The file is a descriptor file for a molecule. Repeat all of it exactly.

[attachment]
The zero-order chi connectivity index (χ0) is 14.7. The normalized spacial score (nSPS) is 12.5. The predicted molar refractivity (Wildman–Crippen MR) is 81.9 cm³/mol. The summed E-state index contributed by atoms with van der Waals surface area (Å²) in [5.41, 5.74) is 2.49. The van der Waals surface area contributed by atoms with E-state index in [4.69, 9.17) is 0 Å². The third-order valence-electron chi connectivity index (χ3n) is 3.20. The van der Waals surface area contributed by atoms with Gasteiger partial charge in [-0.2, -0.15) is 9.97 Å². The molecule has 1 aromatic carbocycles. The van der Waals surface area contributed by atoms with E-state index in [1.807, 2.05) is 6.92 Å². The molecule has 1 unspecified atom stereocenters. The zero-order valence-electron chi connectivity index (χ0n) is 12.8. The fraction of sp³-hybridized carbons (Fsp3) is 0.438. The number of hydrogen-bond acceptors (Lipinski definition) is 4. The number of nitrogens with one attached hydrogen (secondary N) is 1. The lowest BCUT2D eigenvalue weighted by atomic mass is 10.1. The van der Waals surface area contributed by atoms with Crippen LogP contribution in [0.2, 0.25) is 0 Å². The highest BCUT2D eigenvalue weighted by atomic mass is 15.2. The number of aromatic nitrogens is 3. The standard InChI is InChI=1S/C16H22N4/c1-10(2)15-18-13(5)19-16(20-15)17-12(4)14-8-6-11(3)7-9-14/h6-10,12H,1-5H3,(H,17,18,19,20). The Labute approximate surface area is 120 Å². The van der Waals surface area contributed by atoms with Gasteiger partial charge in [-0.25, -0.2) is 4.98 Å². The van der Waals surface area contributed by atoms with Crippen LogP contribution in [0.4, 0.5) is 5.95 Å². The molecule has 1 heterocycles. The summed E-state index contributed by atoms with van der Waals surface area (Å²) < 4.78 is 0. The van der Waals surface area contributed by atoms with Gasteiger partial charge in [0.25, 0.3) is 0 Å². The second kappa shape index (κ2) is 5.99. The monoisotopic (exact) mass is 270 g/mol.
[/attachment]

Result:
The zero-order chi connectivity index (χ0) is 14.7. The normalized spacial score (nSPS) is 12.5. The predicted molar refractivity (Wildman–Crippen MR) is 81.9 cm³/mol. The summed E-state index contributed by atoms with van der Waals surface area (Å²) in [5.41, 5.74) is 2.49. The van der Waals surface area contributed by atoms with E-state index in [4.69, 9.17) is 0 Å². The third-order valence-electron chi connectivity index (χ3n) is 3.20. The van der Waals surface area contributed by atoms with Gasteiger partial charge in [-0.2, -0.15) is 9.97 Å². The molecule has 1 aromatic carbocycles. The van der Waals surface area contributed by atoms with E-state index in [1.807, 2.05) is 6.92 Å². The molecule has 1 unspecified atom stereocenters. The zero-order valence-electron chi connectivity index (χ0n) is 12.8. The fraction of sp³-hybridized carbons (Fsp3) is 0.438. The number of hydrogen-bond acceptors (Lipinski definition) is 4. The number of nitrogens with one attached hydrogen (secondary N) is 1. The lowest BCUT2D eigenvalue weighted by atomic mass is 10.1. The van der Waals surface area contributed by atoms with Crippen LogP contribution in [0.2, 0.25) is 0 Å². The highest BCUT2D eigenvalue weighted by atomic mass is 15.2. The number of aromatic nitrogens is 3. The standard InChI is InChI=1S/C16H22N4/c1-10(2)15-18-13(5)19-16(20-15)17-12(4)14-8-6-11(3)7-9-14/h6-10,12H,1-5H3,(H,17,18,19,20). The Labute approximate surface area is 120 Å². The van der Waals surface area contributed by atoms with Gasteiger partial charge in [-0.25, -0.2) is 4.98 Å². The van der Waals surface area contributed by atoms with Crippen LogP contribution in [0.4, 0.5) is 5.95 Å². The molecule has 1 heterocycles. The summed E-state index contributed by atoms with van der Waals surface area (Å²) < 4.78 is 0. The van der Waals surface area contributed by atoms with Gasteiger partial charge in [0.25, 0.3) is 0 Å². The second kappa shape index (κ2) is 5.99. The monoisotopic (exact) mass is 270 g/mol.